KK4 seems to have forgotten its roots 

Klash and Burn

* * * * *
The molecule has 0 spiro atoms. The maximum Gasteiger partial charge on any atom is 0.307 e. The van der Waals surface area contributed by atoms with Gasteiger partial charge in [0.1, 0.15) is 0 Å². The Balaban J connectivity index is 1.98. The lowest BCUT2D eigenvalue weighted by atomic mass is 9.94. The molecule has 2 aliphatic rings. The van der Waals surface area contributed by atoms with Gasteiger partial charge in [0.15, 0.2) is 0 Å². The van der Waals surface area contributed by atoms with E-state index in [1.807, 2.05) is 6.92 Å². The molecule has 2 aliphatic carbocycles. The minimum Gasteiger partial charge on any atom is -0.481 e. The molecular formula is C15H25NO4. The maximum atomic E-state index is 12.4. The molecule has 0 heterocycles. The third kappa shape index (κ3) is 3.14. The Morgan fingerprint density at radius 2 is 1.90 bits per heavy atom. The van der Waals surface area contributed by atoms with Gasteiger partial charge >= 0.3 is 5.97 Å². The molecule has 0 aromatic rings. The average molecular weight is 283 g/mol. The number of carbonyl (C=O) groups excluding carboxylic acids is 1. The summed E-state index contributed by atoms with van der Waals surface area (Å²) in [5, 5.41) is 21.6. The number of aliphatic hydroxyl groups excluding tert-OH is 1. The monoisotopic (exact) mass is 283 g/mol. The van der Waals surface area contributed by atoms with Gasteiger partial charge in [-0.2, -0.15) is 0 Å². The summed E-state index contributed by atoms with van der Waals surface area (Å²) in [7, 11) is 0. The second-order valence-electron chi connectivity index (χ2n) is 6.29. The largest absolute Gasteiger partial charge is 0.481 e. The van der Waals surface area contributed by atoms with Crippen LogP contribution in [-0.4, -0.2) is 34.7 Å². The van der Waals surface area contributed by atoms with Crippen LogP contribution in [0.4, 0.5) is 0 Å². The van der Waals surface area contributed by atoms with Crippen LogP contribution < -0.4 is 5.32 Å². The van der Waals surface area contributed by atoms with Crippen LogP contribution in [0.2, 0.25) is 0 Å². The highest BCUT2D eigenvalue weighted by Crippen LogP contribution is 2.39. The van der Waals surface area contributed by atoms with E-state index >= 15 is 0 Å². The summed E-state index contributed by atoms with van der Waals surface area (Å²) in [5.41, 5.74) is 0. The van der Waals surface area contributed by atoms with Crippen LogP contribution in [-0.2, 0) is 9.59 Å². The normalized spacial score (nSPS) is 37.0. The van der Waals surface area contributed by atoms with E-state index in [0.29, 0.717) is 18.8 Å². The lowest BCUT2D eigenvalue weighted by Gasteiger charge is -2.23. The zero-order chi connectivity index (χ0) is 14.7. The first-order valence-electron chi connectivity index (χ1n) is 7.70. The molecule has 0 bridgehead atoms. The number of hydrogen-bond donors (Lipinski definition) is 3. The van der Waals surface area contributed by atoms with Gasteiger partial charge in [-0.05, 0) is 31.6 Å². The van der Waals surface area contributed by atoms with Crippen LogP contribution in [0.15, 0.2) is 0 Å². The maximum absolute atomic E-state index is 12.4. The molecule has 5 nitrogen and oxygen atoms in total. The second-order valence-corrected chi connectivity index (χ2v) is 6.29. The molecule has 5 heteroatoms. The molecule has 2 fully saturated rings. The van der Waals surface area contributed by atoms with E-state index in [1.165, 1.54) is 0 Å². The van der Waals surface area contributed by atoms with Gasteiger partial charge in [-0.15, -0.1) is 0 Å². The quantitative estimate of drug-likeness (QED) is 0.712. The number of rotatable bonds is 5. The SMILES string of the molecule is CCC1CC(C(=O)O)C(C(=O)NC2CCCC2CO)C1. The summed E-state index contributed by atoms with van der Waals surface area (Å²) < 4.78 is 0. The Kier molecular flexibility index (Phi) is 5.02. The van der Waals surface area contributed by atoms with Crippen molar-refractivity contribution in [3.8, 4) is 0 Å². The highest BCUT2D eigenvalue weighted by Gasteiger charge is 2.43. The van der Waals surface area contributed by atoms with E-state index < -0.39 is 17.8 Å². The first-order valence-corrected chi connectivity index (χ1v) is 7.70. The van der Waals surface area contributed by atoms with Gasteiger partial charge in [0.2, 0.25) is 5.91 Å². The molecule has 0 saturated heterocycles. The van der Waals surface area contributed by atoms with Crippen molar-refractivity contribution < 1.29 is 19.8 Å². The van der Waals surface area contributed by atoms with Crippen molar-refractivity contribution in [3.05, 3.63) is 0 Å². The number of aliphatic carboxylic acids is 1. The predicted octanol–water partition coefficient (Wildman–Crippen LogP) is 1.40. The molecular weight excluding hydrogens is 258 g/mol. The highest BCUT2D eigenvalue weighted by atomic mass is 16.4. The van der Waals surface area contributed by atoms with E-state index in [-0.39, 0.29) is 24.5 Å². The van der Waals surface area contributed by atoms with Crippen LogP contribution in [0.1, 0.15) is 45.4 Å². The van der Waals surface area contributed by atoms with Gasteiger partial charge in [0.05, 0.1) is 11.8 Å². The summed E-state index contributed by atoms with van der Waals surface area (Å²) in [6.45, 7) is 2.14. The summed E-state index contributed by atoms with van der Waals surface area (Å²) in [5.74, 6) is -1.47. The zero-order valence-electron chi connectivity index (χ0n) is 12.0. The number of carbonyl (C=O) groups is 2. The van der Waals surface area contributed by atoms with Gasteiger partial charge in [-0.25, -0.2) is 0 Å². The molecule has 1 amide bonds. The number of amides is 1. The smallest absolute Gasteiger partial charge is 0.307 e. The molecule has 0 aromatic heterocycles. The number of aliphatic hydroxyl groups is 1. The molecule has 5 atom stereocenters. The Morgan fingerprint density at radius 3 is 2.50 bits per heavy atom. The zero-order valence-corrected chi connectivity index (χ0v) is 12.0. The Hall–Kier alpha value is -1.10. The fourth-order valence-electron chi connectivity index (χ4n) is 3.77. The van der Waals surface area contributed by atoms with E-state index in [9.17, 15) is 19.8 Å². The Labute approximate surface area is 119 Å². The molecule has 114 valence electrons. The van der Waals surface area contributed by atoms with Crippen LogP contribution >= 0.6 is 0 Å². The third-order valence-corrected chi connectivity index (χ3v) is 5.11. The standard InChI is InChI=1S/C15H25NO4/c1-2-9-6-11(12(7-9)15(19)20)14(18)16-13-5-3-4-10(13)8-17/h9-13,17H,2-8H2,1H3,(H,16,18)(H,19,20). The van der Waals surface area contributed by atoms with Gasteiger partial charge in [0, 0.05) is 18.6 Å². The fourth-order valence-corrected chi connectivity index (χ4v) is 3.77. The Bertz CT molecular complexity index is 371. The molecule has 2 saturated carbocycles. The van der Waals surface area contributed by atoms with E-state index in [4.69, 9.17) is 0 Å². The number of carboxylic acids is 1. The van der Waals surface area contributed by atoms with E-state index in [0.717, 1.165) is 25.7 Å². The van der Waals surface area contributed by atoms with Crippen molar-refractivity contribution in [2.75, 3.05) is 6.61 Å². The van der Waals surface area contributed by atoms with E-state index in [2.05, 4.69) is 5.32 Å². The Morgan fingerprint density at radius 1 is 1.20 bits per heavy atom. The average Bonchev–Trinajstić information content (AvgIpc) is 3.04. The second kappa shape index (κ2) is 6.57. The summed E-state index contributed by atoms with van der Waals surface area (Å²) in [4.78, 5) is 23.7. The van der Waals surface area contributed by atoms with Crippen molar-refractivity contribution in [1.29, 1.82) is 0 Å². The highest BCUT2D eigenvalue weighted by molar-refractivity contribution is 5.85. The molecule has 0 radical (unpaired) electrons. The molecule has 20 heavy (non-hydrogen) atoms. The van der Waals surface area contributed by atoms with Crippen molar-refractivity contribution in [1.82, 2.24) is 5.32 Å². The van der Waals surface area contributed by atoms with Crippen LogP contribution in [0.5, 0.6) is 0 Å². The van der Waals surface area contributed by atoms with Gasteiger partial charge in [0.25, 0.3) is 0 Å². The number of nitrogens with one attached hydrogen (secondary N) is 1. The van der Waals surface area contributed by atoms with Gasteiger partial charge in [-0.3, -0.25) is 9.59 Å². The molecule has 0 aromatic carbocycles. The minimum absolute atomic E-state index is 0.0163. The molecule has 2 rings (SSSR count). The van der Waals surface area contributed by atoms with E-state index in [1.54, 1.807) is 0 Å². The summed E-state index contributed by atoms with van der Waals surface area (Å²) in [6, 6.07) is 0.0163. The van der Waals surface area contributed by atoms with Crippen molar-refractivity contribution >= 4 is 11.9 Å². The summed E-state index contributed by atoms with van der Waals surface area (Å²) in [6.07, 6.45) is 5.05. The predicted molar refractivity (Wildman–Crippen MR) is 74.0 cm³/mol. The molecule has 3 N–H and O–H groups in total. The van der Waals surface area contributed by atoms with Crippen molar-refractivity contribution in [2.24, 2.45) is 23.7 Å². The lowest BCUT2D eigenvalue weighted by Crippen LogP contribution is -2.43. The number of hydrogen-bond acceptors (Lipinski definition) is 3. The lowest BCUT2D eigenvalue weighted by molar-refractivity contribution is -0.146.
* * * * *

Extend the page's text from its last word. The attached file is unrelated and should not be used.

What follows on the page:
Kulture Klash 4, though a valiant effort, amounted to little more than a replay of the previous three KKs. The new expansive location was touted as a huge step up, yet there was no noticeable increase in the amount or types of artwork featured. After stumbling upon a room that featured musicians performing next to a slideshow of images, it became clear that this was as close to "mixed-media" as KK4 was going to get. There were, however, some notable exceptions. Karin Olah's collage paintings beautifully merged a traditional medium with antique textiles. The Rose Knot offered the most attendee-interactive feature of the event as savvy seamstresses transformed swatches of fabric into clutches and headbands. The devastating apex to the night occurred around midnight when Rocky Horror's speakers blew out during his performance in a room glowing with black lights and neon paint. Seeing one of the city's most innovative DJs silenced was something of a wake-up call. Kulture Klash debuted as a challenge to Charleston's art status quo, but one event alone cannot hold a cultural crown. Innovation demands competition. If we don't challenge ourselves, mediocrity will become a Charleston staple. It's not all Kulture Klash's fault — if we want to pat ourselves on the back for having such a vibrant arts community, then we need to support it more than just twice a year.

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